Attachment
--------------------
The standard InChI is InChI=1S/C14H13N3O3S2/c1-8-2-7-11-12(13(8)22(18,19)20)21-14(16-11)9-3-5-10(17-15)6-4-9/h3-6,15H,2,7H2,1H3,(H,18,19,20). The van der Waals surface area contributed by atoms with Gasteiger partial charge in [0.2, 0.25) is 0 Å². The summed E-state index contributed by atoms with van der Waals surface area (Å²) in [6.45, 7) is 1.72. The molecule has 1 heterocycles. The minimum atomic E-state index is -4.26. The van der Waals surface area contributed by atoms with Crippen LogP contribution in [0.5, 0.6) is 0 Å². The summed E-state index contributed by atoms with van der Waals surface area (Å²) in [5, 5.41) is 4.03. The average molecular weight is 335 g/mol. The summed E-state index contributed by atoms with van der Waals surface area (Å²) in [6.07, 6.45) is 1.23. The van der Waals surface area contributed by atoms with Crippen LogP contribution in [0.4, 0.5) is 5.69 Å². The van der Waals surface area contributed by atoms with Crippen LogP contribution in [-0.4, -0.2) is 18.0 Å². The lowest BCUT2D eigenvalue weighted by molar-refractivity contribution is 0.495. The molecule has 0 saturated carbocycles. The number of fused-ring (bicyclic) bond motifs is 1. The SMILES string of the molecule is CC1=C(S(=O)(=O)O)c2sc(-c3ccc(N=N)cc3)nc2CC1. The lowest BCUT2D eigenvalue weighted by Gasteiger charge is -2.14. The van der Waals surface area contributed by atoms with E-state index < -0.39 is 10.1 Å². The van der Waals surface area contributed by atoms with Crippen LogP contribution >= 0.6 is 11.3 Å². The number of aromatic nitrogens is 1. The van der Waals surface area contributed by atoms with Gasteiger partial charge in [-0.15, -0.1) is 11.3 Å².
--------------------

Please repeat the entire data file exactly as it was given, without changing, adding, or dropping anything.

The standard InChI is InChI=1S/C14H13N3O3S2/c1-8-2-7-11-12(13(8)22(18,19)20)21-14(16-11)9-3-5-10(17-15)6-4-9/h3-6,15H,2,7H2,1H3,(H,18,19,20). The van der Waals surface area contributed by atoms with Gasteiger partial charge in [0.2, 0.25) is 0 Å². The summed E-state index contributed by atoms with van der Waals surface area (Å²) in [6.45, 7) is 1.72. The molecule has 1 heterocycles. The minimum atomic E-state index is -4.26. The van der Waals surface area contributed by atoms with Crippen LogP contribution in [0.5, 0.6) is 0 Å². The summed E-state index contributed by atoms with van der Waals surface area (Å²) in [5, 5.41) is 4.03. The average molecular weight is 335 g/mol. The summed E-state index contributed by atoms with van der Waals surface area (Å²) in [6.07, 6.45) is 1.23. The van der Waals surface area contributed by atoms with Crippen LogP contribution in [0.4, 0.5) is 5.69 Å². The van der Waals surface area contributed by atoms with Crippen LogP contribution in [-0.4, -0.2) is 18.0 Å². The lowest BCUT2D eigenvalue weighted by molar-refractivity contribution is 0.495. The molecule has 0 saturated carbocycles. The number of fused-ring (bicyclic) bond motifs is 1. The SMILES string of the molecule is CC1=C(S(=O)(=O)O)c2sc(-c3ccc(N=N)cc3)nc2CC1. The lowest BCUT2D eigenvalue weighted by Gasteiger charge is -2.14. The van der Waals surface area contributed by atoms with E-state index < -0.39 is 10.1 Å². The van der Waals surface area contributed by atoms with Crippen LogP contribution >= 0.6 is 11.3 Å². The number of aromatic nitrogens is 1. The van der Waals surface area contributed by atoms with Gasteiger partial charge in [-0.15, -0.1) is 11.3 Å².